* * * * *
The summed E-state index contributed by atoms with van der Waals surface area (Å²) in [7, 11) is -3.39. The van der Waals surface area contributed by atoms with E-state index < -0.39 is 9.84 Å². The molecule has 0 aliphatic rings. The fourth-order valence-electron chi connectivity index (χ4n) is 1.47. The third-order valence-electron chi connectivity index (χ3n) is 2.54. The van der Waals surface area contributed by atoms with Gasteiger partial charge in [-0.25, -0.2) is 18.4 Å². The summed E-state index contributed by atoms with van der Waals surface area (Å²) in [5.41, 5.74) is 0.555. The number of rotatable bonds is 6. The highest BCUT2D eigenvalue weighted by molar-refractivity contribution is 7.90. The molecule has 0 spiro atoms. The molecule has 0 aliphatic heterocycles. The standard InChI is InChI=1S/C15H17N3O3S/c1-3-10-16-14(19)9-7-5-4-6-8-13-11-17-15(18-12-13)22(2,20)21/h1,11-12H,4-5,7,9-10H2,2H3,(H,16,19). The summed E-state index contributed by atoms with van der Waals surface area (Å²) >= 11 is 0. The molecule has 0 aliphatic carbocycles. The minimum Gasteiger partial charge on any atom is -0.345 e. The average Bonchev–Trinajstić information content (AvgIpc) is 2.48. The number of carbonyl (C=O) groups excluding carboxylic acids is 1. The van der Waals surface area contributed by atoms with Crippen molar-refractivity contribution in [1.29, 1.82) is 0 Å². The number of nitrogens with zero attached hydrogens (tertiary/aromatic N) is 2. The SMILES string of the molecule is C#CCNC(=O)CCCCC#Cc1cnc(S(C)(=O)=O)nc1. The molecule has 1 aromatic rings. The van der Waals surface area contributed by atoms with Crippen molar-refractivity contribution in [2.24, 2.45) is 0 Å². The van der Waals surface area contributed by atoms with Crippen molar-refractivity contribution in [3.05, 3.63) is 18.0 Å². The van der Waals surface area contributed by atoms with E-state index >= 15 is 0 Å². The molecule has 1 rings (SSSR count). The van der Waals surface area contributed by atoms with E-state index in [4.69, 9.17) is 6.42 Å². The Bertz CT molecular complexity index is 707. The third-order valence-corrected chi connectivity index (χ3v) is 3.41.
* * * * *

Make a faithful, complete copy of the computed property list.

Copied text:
The summed E-state index contributed by atoms with van der Waals surface area (Å²) in [7, 11) is -3.39. The van der Waals surface area contributed by atoms with E-state index < -0.39 is 9.84 Å². The molecule has 0 aliphatic rings. The fourth-order valence-electron chi connectivity index (χ4n) is 1.47. The third-order valence-electron chi connectivity index (χ3n) is 2.54. The van der Waals surface area contributed by atoms with Gasteiger partial charge in [-0.25, -0.2) is 18.4 Å². The summed E-state index contributed by atoms with van der Waals surface area (Å²) in [5.41, 5.74) is 0.555. The number of rotatable bonds is 6. The highest BCUT2D eigenvalue weighted by molar-refractivity contribution is 7.90. The molecule has 0 spiro atoms. The molecule has 0 aliphatic heterocycles. The standard InChI is InChI=1S/C15H17N3O3S/c1-3-10-16-14(19)9-7-5-4-6-8-13-11-17-15(18-12-13)22(2,20)21/h1,11-12H,4-5,7,9-10H2,2H3,(H,16,19). The summed E-state index contributed by atoms with van der Waals surface area (Å²) >= 11 is 0. The molecule has 0 aliphatic carbocycles. The minimum Gasteiger partial charge on any atom is -0.345 e. The average Bonchev–Trinajstić information content (AvgIpc) is 2.48. The number of carbonyl (C=O) groups excluding carboxylic acids is 1. The van der Waals surface area contributed by atoms with Crippen molar-refractivity contribution in [1.29, 1.82) is 0 Å². The number of nitrogens with zero attached hydrogens (tertiary/aromatic N) is 2. The SMILES string of the molecule is C#CCNC(=O)CCCCC#Cc1cnc(S(C)(=O)=O)nc1. The molecule has 1 aromatic rings. The van der Waals surface area contributed by atoms with Crippen molar-refractivity contribution in [2.24, 2.45) is 0 Å². The van der Waals surface area contributed by atoms with Crippen molar-refractivity contribution in [3.05, 3.63) is 18.0 Å². The van der Waals surface area contributed by atoms with E-state index >= 15 is 0 Å². The molecule has 1 rings (SSSR count). The van der Waals surface area contributed by atoms with E-state index in [4.69, 9.17) is 6.42 Å². The Bertz CT molecular complexity index is 707. The third-order valence-corrected chi connectivity index (χ3v) is 3.41.